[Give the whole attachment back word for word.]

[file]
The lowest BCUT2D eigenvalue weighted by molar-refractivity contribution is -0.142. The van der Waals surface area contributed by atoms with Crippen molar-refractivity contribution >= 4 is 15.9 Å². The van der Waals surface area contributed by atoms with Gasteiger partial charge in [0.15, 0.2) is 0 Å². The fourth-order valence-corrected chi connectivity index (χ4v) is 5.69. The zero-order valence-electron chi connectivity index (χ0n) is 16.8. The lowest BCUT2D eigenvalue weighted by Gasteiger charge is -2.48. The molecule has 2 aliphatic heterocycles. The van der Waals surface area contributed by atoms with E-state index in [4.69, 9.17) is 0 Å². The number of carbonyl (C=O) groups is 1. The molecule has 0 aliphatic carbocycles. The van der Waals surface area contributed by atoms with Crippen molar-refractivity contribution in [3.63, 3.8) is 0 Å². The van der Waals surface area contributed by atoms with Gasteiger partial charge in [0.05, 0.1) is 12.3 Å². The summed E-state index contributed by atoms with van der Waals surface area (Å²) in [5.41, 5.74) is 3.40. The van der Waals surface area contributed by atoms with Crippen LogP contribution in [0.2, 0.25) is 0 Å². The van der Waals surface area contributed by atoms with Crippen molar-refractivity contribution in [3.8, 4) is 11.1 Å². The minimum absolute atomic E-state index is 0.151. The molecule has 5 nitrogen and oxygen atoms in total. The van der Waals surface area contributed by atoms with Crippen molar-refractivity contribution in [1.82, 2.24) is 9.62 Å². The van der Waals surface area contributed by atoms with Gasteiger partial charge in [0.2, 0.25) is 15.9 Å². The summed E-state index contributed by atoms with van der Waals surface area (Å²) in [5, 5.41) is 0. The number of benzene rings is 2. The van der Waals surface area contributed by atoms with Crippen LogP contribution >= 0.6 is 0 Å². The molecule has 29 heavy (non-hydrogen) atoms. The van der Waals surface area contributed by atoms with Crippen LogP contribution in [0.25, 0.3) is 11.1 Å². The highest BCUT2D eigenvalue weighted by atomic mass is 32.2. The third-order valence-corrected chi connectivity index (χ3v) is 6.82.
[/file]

The lowest BCUT2D eigenvalue weighted by molar-refractivity contribution is -0.142. The van der Waals surface area contributed by atoms with Crippen molar-refractivity contribution >= 4 is 15.9 Å². The van der Waals surface area contributed by atoms with Gasteiger partial charge in [0.15, 0.2) is 0 Å². The fourth-order valence-corrected chi connectivity index (χ4v) is 5.69. The zero-order valence-electron chi connectivity index (χ0n) is 16.8. The lowest BCUT2D eigenvalue weighted by Gasteiger charge is -2.48. The molecule has 2 aliphatic heterocycles. The van der Waals surface area contributed by atoms with E-state index in [4.69, 9.17) is 0 Å². The number of carbonyl (C=O) groups is 1. The molecule has 0 aliphatic carbocycles. The van der Waals surface area contributed by atoms with Crippen molar-refractivity contribution in [3.63, 3.8) is 0 Å². The van der Waals surface area contributed by atoms with Gasteiger partial charge in [0.05, 0.1) is 12.3 Å². The summed E-state index contributed by atoms with van der Waals surface area (Å²) in [5.41, 5.74) is 3.40. The van der Waals surface area contributed by atoms with Crippen LogP contribution in [0.2, 0.25) is 0 Å². The van der Waals surface area contributed by atoms with Crippen molar-refractivity contribution in [3.8, 4) is 11.1 Å². The minimum absolute atomic E-state index is 0.151. The molecule has 5 nitrogen and oxygen atoms in total. The van der Waals surface area contributed by atoms with Crippen molar-refractivity contribution in [1.82, 2.24) is 9.62 Å². The van der Waals surface area contributed by atoms with Gasteiger partial charge in [0.2, 0.25) is 15.9 Å². The summed E-state index contributed by atoms with van der Waals surface area (Å²) in [5, 5.41) is 0. The number of benzene rings is 2. The van der Waals surface area contributed by atoms with Crippen LogP contribution >= 0.6 is 0 Å². The molecule has 29 heavy (non-hydrogen) atoms. The van der Waals surface area contributed by atoms with Crippen LogP contribution in [0.25, 0.3) is 11.1 Å². The highest BCUT2D eigenvalue weighted by atomic mass is 32.2. The third-order valence-corrected chi connectivity index (χ3v) is 6.82.